Translated by Bl. Jackson.
This Part: 129 Pages
4. And as to the tremendous question put by the facetious Encratites, why we do not eat everything? Let this answer be given, that we turn with disgust from our excrements. As far as dignity goes, to us flesh is grass; but as to distinction between what is and what is not serviceable, just as in vegetables, we separate the unwholesome from the wholesome, so in flesh we distinguish between that which is good and that which is bad for food. Hemlock is a vegetable, just as vulture's flesh is flesh; yet no one in his senses would eat henbane nor dog's flesh unless he were in very great straits. If he did, however, he would not sin.
5. Next as to those who maintain that human affairs are governed by fate, do not ask information from me, but stab them with their own shafts of rhetoric. The question is too long for my present infirmity. With regard to emerging in baptism--I do not know how it came into your mind to ask such a question, if indeed you understood immersion to fulfil the figure of the three days. It is impossible for any one to be immersed three times, without emerging three times. We write the word phagos paroxytone. 
6. The distinction between ousia and hupostasis is the same as that between the general and the particular; as, for instance, between the animal and the particular man. Wherefore, in the case of the Godhead, we confess one essence or substance so as not to give a variant definition of existence, but we confess a particular hypostasis, in order that our conception of Father, Son and Holy Spirit may be without confusion and clear.  If we have no distinct perception of the separate characteristics, namely, fatherhood, sonship, and sanctification, but form our conception of God from the general idea of existence, we cannot possibly give a sound account of our faith. We must, therefore, confess the faith by adding the particular to the common. The Godhead is common; the fatherhood particular. We must therefore combine the two and say, "I believe in God the Father." The like course must be pursued in the confession of the Son; we must combine the particular with the common and say "I believe in God the Son," so in the case of the Holy Ghost we must make our utterance conform to the appellation and say "in God  the Holy Ghost." Hence it results that there is a satisfactory preservation of the unity by the confession of the one Godhead, while in the distinction of the individual properties regarded in each there is the confession of the peculiar properties of the Persons. On the other hand those who identify essence or substance and hypostasis are compelled to confess only three Persons,  and, in their hesitation to speak of three hypostases, are convicted of failure to avoid the error of Sabellius, for even Sabellius himself, who in many places confuses the conception, yet, by asserting that the same hypostasis changed its form  to meet the needs of the moment, does endeavour to distinguish persons.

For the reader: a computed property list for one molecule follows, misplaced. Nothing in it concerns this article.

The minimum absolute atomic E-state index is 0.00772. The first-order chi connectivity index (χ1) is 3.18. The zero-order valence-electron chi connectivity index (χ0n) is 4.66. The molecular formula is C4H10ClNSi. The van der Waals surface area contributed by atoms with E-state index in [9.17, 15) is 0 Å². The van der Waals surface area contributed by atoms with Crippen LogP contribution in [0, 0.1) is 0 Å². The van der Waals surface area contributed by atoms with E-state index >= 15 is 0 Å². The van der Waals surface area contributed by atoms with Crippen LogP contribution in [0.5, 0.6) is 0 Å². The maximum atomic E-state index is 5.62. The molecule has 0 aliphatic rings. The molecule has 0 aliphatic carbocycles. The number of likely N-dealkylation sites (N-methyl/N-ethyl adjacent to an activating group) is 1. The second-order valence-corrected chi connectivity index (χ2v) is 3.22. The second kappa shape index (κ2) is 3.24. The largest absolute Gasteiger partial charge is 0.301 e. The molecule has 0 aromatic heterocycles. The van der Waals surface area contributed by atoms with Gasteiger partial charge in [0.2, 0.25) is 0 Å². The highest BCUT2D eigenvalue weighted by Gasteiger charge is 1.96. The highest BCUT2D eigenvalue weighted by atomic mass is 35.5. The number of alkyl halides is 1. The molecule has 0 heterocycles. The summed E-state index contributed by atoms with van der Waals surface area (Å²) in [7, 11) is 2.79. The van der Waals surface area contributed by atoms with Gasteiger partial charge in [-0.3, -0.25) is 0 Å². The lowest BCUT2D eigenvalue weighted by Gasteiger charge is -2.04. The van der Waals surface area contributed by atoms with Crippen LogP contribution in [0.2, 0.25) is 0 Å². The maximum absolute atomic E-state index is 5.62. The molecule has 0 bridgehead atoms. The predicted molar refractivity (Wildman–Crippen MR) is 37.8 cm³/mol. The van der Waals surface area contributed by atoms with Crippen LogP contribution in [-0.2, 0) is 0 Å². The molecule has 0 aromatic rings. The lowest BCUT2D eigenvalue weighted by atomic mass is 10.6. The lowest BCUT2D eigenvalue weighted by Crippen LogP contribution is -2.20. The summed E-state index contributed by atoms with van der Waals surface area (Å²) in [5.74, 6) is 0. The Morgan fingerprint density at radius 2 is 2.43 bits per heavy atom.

Amphilochius's doubt may have arisen from the fact that phagos, the Doric form of phegos, the esculent oak of Homer, is oxytone.
 "asunchutos," unconfounded, or without confusion, is the title of Dialogue II. of Theodoret. cf. p. 195. n.
 The Benedictine note is Videtur in Harlaeano codice scriptum prima manu eis ton theon. Their reading is eis to theion pneuma to hagion. cf. Ep. viii., S: 2, where no variation of mss. is noted and Ep. cxli, both written before he was bishop. cf. Proleg. Gregory of Nazianzus, Or. xliii., explains the rationale of St. Basil's use of the word "God," of the Holy Ghost; alike in his public and private teaching he never shrank from using it, whenever he could with impunity, and his opinions were perfectly well known, but he sought to avoid the sentence of exile at the hands of the Arians by its unnecessary obtrusion. He never uses it in his homily De Fide, and the whole treatise De Spiritu Sancto, while it exhaustively vindicates the doctrine, ingeniously steers clear of the phrase.
 The Ben. Edd. note "Existimat Combefisius verbum metaschematizesthai sic reddendum esse, in various formas mutari. Sed id non dicebat Sabellius. Hoc tantum dicebat, ut legimus in Epist. ccxiv. Unum quidem hypostasi Deum esse, sed sub diversis personis a Scripturare praesentari. According to Dante the minds of the heresiarchs were to Scripture as bad mirrors, reflecting distorted images; and, in this sense, metaschematizein might be applied rather to them. "Si fe Sabellio ed Arrio e quegli stolti, Che furon come spade alle scritture In render torti li diritti volti." Par. xiii. 123 (see Cary's note).
Reference address : https://www.elpenor.org/basil/letters-3.asp?pg=39